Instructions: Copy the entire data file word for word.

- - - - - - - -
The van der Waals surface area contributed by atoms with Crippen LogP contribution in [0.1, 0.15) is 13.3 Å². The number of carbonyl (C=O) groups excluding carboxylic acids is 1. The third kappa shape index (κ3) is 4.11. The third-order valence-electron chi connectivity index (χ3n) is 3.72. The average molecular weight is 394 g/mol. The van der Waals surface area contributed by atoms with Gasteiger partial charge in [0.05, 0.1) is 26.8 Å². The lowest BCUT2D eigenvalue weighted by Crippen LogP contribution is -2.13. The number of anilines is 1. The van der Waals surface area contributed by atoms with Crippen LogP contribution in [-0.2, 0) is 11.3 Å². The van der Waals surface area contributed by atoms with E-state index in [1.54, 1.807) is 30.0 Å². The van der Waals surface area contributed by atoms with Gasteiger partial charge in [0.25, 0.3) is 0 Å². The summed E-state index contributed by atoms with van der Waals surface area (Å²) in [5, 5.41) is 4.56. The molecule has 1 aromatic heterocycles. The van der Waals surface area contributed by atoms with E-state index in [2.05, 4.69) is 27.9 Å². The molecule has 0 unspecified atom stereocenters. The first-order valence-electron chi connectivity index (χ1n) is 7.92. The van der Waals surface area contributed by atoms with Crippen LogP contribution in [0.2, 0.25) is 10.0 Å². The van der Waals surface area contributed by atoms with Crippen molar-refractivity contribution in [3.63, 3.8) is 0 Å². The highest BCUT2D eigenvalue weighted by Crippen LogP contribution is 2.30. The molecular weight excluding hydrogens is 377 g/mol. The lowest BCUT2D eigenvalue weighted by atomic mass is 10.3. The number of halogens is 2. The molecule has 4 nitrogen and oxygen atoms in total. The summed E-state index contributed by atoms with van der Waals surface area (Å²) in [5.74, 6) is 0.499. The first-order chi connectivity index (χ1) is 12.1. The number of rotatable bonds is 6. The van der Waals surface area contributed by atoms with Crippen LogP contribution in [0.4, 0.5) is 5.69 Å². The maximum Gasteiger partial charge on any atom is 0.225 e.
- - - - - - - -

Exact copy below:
The van der Waals surface area contributed by atoms with Crippen LogP contribution in [0.1, 0.15) is 13.3 Å². The number of carbonyl (C=O) groups excluding carboxylic acids is 1. The third kappa shape index (κ3) is 4.11. The third-order valence-electron chi connectivity index (χ3n) is 3.72. The average molecular weight is 394 g/mol. The van der Waals surface area contributed by atoms with Gasteiger partial charge in [0.05, 0.1) is 26.8 Å². The lowest BCUT2D eigenvalue weighted by Crippen LogP contribution is -2.13. The number of anilines is 1. The van der Waals surface area contributed by atoms with Crippen LogP contribution in [-0.2, 0) is 11.3 Å². The van der Waals surface area contributed by atoms with E-state index in [1.54, 1.807) is 30.0 Å². The van der Waals surface area contributed by atoms with Gasteiger partial charge in [0.25, 0.3) is 0 Å². The summed E-state index contributed by atoms with van der Waals surface area (Å²) in [5, 5.41) is 4.56. The molecule has 1 aromatic heterocycles. The van der Waals surface area contributed by atoms with E-state index in [2.05, 4.69) is 27.9 Å². The molecule has 0 unspecified atom stereocenters. The first-order valence-electron chi connectivity index (χ1n) is 7.92. The van der Waals surface area contributed by atoms with Crippen LogP contribution in [0.2, 0.25) is 10.0 Å². The van der Waals surface area contributed by atoms with Crippen molar-refractivity contribution in [3.63, 3.8) is 0 Å². The highest BCUT2D eigenvalue weighted by Crippen LogP contribution is 2.30. The molecular weight excluding hydrogens is 377 g/mol. The lowest BCUT2D eigenvalue weighted by atomic mass is 10.3. The number of halogens is 2. The molecule has 4 nitrogen and oxygen atoms in total. The summed E-state index contributed by atoms with van der Waals surface area (Å²) in [5.74, 6) is 0.499. The first-order chi connectivity index (χ1) is 12.1. The number of rotatable bonds is 6. The van der Waals surface area contributed by atoms with Crippen LogP contribution in [0.4, 0.5) is 5.69 Å². The maximum Gasteiger partial charge on any atom is 0.225 e.